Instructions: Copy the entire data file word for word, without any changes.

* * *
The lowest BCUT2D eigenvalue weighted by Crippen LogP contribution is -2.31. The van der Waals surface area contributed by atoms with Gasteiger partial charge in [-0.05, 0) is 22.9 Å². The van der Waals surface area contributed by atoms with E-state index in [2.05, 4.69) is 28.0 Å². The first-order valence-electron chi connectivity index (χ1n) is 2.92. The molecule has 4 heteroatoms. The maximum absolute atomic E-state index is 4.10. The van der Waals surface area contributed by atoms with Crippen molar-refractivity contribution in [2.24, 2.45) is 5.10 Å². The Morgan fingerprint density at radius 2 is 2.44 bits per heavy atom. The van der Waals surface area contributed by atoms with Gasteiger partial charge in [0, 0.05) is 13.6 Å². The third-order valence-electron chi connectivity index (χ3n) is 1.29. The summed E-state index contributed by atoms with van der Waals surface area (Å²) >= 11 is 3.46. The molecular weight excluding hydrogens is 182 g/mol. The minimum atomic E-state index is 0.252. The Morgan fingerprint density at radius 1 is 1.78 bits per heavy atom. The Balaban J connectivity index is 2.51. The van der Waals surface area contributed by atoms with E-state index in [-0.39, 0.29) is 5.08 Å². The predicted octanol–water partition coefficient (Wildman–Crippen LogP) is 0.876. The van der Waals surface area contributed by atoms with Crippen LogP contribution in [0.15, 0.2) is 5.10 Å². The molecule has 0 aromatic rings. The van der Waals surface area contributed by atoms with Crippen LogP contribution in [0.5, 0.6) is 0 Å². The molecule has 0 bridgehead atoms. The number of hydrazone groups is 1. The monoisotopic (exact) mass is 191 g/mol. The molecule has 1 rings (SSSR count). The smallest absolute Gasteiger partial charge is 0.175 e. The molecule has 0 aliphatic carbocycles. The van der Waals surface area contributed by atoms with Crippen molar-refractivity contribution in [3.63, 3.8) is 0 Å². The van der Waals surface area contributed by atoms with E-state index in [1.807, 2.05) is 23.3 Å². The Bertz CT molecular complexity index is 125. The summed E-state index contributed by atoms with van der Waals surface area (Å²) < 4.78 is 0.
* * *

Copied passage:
The lowest BCUT2D eigenvalue weighted by Crippen LogP contribution is -2.31. The van der Waals surface area contributed by atoms with Gasteiger partial charge in [-0.05, 0) is 22.9 Å². The van der Waals surface area contributed by atoms with E-state index in [2.05, 4.69) is 28.0 Å². The first-order valence-electron chi connectivity index (χ1n) is 2.92. The molecule has 4 heteroatoms. The maximum absolute atomic E-state index is 4.10. The van der Waals surface area contributed by atoms with Crippen molar-refractivity contribution in [2.24, 2.45) is 5.10 Å². The Morgan fingerprint density at radius 2 is 2.44 bits per heavy atom. The van der Waals surface area contributed by atoms with Gasteiger partial charge in [0, 0.05) is 13.6 Å². The third-order valence-electron chi connectivity index (χ3n) is 1.29. The summed E-state index contributed by atoms with van der Waals surface area (Å²) >= 11 is 3.46. The molecular weight excluding hydrogens is 182 g/mol. The minimum atomic E-state index is 0.252. The Morgan fingerprint density at radius 1 is 1.78 bits per heavy atom. The Balaban J connectivity index is 2.51. The van der Waals surface area contributed by atoms with E-state index in [-0.39, 0.29) is 5.08 Å². The predicted octanol–water partition coefficient (Wildman–Crippen LogP) is 0.876. The van der Waals surface area contributed by atoms with Crippen LogP contribution in [0.15, 0.2) is 5.10 Å². The molecule has 0 aromatic rings. The van der Waals surface area contributed by atoms with Crippen LogP contribution in [0.5, 0.6) is 0 Å². The molecule has 0 bridgehead atoms. The number of hydrazone groups is 1. The monoisotopic (exact) mass is 191 g/mol. The molecule has 1 rings (SSSR count). The smallest absolute Gasteiger partial charge is 0.175 e. The molecule has 0 aliphatic carbocycles. The van der Waals surface area contributed by atoms with Crippen molar-refractivity contribution in [3.63, 3.8) is 0 Å². The van der Waals surface area contributed by atoms with E-state index in [1.807, 2.05) is 23.3 Å². The Bertz CT molecular complexity index is 125. The summed E-state index contributed by atoms with van der Waals surface area (Å²) < 4.78 is 0.